Region in the occiptal lobe of the brain where vision takes place. The anterior (front) portion provides peripheral vision and posterior central.
C (Calcarine Sulcus to Crystalline Lens)
An abnormal and uncontrollable growth of cells resulting in a tumour which can invade and destroy surrounding tissues spreading new cancers to other areas.
The most common eye cancer, a melanoma, is rare but early diagnosis is vital.
Clouding of the crystalline lens. Most people over 60 have some degree and is usually associated with growing old. Surgery will remove the cloudy lens and insert an artificial one.
Inflammatory lump in the meibomian gland which contributes towards the tear production and is located in the eyelid.
Layer between the retina and sclera (white of the eye) supporting the blood vessels which provide the retina with its oxygen and nutrition.
A growth, non-cancerous, in the choriod. Most never require treatment but if the growth leaks fluid or is found in the macula then treatment is necessary to aviod visual problems such as a retinal detachment.
Rare. Small can be treated but medium and large require either radiation therapy or complete removal of the eye.
Tumours can spread from other parts of the body to the eye or its surroundings. For women it is usually the breast and lung for men.
Rare. Similar to a raised freckle but found in the eye and should be investigated.
See intraocular lens.
With regard to the eye collagen is the protein fibrils in the cornea that help to maintain its shape. Some corrective surgery shrinks them to alter the shape and therefore the power of the cornea.
Hereditary. Incurable. Caused when the colour sensitive sensors (cones) fail to detect or send the required signals to the brain. Red/green is the most common blue/yellow more rare. Extremely rare is achromatopsia where there is no colour vision.
Prolonged use, due to the eyes being in a static position and the possibility of reduced blinking, can result in dryness a burning sensation focusing difficulty headaches and general blurred vision.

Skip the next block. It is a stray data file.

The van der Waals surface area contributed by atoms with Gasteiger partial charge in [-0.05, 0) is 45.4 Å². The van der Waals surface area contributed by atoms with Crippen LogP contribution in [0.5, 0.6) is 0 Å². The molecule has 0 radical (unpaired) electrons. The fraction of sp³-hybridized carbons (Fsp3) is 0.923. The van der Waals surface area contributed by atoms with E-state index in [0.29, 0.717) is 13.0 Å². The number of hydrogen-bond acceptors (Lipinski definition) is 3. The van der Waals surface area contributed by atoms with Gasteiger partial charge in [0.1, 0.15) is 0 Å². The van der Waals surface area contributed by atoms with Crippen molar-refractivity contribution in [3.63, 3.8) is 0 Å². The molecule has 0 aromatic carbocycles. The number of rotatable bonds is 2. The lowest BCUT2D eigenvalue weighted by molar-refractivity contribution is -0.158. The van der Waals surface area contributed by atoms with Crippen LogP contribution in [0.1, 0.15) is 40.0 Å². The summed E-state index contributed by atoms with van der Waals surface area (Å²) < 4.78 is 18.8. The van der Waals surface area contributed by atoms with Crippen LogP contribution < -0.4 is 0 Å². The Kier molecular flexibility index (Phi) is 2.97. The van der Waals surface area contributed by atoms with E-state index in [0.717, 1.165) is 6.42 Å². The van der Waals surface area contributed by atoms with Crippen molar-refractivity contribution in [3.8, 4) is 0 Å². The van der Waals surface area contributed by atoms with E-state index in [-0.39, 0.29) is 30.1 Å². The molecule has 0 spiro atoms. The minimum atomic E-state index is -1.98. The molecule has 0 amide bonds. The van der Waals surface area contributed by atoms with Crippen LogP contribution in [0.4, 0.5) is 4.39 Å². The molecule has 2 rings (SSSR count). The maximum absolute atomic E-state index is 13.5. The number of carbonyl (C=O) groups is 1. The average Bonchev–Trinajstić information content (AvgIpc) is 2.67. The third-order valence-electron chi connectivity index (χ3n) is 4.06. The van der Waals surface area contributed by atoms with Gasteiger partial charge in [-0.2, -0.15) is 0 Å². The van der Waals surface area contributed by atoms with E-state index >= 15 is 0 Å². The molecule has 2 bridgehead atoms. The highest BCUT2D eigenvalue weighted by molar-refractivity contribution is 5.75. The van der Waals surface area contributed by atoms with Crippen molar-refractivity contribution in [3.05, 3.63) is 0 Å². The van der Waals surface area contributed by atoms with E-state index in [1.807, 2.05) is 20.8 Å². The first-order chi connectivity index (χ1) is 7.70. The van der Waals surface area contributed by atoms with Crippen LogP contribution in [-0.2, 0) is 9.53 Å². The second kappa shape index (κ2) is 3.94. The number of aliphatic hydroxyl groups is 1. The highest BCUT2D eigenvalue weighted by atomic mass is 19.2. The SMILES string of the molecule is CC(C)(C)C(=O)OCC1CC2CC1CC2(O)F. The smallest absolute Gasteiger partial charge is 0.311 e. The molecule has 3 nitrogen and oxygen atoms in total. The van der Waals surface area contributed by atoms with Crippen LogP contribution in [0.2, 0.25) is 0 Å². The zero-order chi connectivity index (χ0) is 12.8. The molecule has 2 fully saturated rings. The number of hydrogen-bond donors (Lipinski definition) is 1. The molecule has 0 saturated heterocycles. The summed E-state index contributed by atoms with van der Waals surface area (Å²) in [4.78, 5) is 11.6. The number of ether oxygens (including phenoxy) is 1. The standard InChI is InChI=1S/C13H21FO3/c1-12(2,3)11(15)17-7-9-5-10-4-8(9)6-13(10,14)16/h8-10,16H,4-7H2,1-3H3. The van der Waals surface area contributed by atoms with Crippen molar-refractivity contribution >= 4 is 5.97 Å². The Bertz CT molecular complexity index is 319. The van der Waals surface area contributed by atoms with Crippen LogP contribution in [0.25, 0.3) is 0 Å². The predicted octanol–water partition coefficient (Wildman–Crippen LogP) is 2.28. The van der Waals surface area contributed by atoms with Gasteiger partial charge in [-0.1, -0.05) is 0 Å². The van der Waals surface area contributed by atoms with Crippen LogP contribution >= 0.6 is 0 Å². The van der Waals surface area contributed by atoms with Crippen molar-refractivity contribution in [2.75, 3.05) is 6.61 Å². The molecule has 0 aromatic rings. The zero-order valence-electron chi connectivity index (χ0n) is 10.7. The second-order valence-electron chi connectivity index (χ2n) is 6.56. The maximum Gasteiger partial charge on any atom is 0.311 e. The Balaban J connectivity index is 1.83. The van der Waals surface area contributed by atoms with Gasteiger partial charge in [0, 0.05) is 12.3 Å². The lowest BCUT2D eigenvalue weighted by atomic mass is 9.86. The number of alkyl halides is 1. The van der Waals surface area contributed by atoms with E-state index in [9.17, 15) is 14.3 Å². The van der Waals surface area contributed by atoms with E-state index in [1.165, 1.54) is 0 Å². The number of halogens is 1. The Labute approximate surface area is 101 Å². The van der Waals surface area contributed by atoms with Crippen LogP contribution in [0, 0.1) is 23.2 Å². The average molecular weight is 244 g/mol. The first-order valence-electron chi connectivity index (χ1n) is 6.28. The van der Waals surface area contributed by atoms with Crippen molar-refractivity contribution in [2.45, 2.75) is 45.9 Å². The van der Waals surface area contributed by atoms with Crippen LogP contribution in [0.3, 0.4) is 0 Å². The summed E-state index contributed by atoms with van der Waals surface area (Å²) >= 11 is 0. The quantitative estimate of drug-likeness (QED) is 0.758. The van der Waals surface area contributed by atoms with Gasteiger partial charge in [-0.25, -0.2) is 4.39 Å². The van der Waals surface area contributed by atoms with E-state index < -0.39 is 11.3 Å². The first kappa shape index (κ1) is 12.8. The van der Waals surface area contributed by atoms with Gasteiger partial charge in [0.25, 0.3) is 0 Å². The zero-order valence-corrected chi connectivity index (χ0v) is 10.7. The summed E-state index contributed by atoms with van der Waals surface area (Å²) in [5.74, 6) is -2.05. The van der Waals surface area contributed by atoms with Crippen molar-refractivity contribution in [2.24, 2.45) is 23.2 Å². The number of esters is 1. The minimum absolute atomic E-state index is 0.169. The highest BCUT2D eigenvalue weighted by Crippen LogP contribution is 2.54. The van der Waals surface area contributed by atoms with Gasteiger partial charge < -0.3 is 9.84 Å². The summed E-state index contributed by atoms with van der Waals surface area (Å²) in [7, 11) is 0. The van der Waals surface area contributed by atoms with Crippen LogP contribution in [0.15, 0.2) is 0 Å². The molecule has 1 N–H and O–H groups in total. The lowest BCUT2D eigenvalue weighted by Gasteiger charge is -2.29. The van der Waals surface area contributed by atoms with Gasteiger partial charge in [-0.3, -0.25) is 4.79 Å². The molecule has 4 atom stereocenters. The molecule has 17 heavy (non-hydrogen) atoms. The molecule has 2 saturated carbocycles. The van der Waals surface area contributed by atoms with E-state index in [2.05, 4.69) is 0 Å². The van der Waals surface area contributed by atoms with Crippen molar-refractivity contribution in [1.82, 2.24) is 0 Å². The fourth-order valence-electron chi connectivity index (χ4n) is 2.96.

Light sensitive retinal cell responsible for colour and sharp central vision.
Loop of transparent membrane covering the white of the eye and the inner surface of the lids.
Pink eye. Inflamation of the conjunctiva caused by either bacteria ultraviolet exposure or a virus resulting in redness a discharge or a gritty feeling. In some cases contagious.
Optical correction resting on the front surface of the cornea. Can be either soft or rigid and have a life anywhere between one day and several years depending on the type.
Transparent structure found at the front of the eye through which can be veiwed the pupil and iris. It provides the major portion of the eye’s power while the crystalline lens alters in curvature to bring different distances into focus.
Although usually very painful the healing process is more rapid than most other body tissue.
Corneal clouding caused by a build up of abnormal material in the cornea. Can occur in old age and results in reduced vision.
A refractive surgery procedure where a prescription contact lens is inserted into the corneal tissue to correct shortsightedness (myopia).
See corneal topography.
Used in certain refractive surgery. Comprises of ring segments implanted in the corneal periphery intended to alter the corneal curvature and therefore its power. The rings can be either replaced or removed as necessary.
The mapping of the corneal surface with a computerised video camera. The information is used to assess the cornea and is particularly helpful during the pre refractive surgery evaluation.
Occurs when a break in the corneal surface becomes infected. Causes can include dryness an ingrowing eyelash or injury.
Otherwise known as strabismus. Eyes are misaligned pointing in different directions simultaneously. Usually a childhood condition but can continue into later life. Infant strabismus results in a loss of depth perception as the brain blocks one of the images. Adult strabismus, where none previously existed, produces double vision as the brain has adapted to the use of two superimposed images.
Situated behind the iris it is the eye’s focusing system responsible for changes in the depth of focus from distance to near and visa versa by altering in curature.